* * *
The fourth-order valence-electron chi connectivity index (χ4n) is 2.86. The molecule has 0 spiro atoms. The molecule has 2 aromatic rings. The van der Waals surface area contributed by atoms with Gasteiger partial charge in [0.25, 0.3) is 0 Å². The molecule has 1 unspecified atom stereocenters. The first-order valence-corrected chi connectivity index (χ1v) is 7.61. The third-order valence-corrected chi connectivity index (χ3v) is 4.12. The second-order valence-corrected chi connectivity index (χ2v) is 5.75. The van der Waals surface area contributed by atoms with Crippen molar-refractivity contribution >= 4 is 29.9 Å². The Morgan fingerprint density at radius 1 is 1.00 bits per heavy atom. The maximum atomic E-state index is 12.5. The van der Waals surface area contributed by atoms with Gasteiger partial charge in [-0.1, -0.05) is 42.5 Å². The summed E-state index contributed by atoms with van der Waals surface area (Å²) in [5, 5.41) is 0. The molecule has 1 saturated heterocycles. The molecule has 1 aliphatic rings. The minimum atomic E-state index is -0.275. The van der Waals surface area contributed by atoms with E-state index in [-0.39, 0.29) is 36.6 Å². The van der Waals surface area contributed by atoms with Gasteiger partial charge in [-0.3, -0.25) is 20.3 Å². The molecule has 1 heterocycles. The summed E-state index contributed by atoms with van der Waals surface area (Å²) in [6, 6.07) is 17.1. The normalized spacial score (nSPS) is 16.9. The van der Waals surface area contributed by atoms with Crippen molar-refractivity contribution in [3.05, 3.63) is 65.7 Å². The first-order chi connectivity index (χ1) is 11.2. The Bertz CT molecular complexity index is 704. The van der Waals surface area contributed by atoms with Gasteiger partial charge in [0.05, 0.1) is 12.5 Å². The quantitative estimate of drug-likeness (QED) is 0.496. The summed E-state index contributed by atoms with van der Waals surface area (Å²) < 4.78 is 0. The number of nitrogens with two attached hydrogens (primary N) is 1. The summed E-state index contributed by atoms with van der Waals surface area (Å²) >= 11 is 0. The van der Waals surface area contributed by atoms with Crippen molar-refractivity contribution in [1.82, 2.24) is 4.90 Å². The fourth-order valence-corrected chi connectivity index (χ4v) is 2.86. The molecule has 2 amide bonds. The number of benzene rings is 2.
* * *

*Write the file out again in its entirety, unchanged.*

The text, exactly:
The fourth-order valence-electron chi connectivity index (χ4n) is 2.86. The molecule has 0 spiro atoms. The molecule has 2 aromatic rings. The van der Waals surface area contributed by atoms with Gasteiger partial charge in [0.25, 0.3) is 0 Å². The molecule has 1 unspecified atom stereocenters. The first-order valence-corrected chi connectivity index (χ1v) is 7.61. The third-order valence-corrected chi connectivity index (χ3v) is 4.12. The second-order valence-corrected chi connectivity index (χ2v) is 5.75. The van der Waals surface area contributed by atoms with Crippen molar-refractivity contribution >= 4 is 29.9 Å². The Morgan fingerprint density at radius 1 is 1.00 bits per heavy atom. The maximum atomic E-state index is 12.5. The van der Waals surface area contributed by atoms with Gasteiger partial charge in [-0.1, -0.05) is 42.5 Å². The summed E-state index contributed by atoms with van der Waals surface area (Å²) in [5, 5.41) is 0. The molecule has 1 saturated heterocycles. The molecule has 1 aliphatic rings. The minimum atomic E-state index is -0.275. The van der Waals surface area contributed by atoms with E-state index in [-0.39, 0.29) is 36.6 Å². The van der Waals surface area contributed by atoms with Gasteiger partial charge in [-0.3, -0.25) is 20.3 Å². The molecule has 1 heterocycles. The summed E-state index contributed by atoms with van der Waals surface area (Å²) in [6, 6.07) is 17.1. The normalized spacial score (nSPS) is 16.9. The van der Waals surface area contributed by atoms with Crippen molar-refractivity contribution in [3.05, 3.63) is 65.7 Å². The first-order chi connectivity index (χ1) is 11.2. The Bertz CT molecular complexity index is 704. The van der Waals surface area contributed by atoms with Gasteiger partial charge in [0.05, 0.1) is 12.5 Å². The quantitative estimate of drug-likeness (QED) is 0.496. The summed E-state index contributed by atoms with van der Waals surface area (Å²) < 4.78 is 0. The number of nitrogens with two attached hydrogens (primary N) is 1. The summed E-state index contributed by atoms with van der Waals surface area (Å²) >= 11 is 0. The van der Waals surface area contributed by atoms with Crippen molar-refractivity contribution in [1.82, 2.24) is 4.90 Å². The fourth-order valence-corrected chi connectivity index (χ4v) is 2.86. The molecule has 2 amide bonds. The number of benzene rings is 2.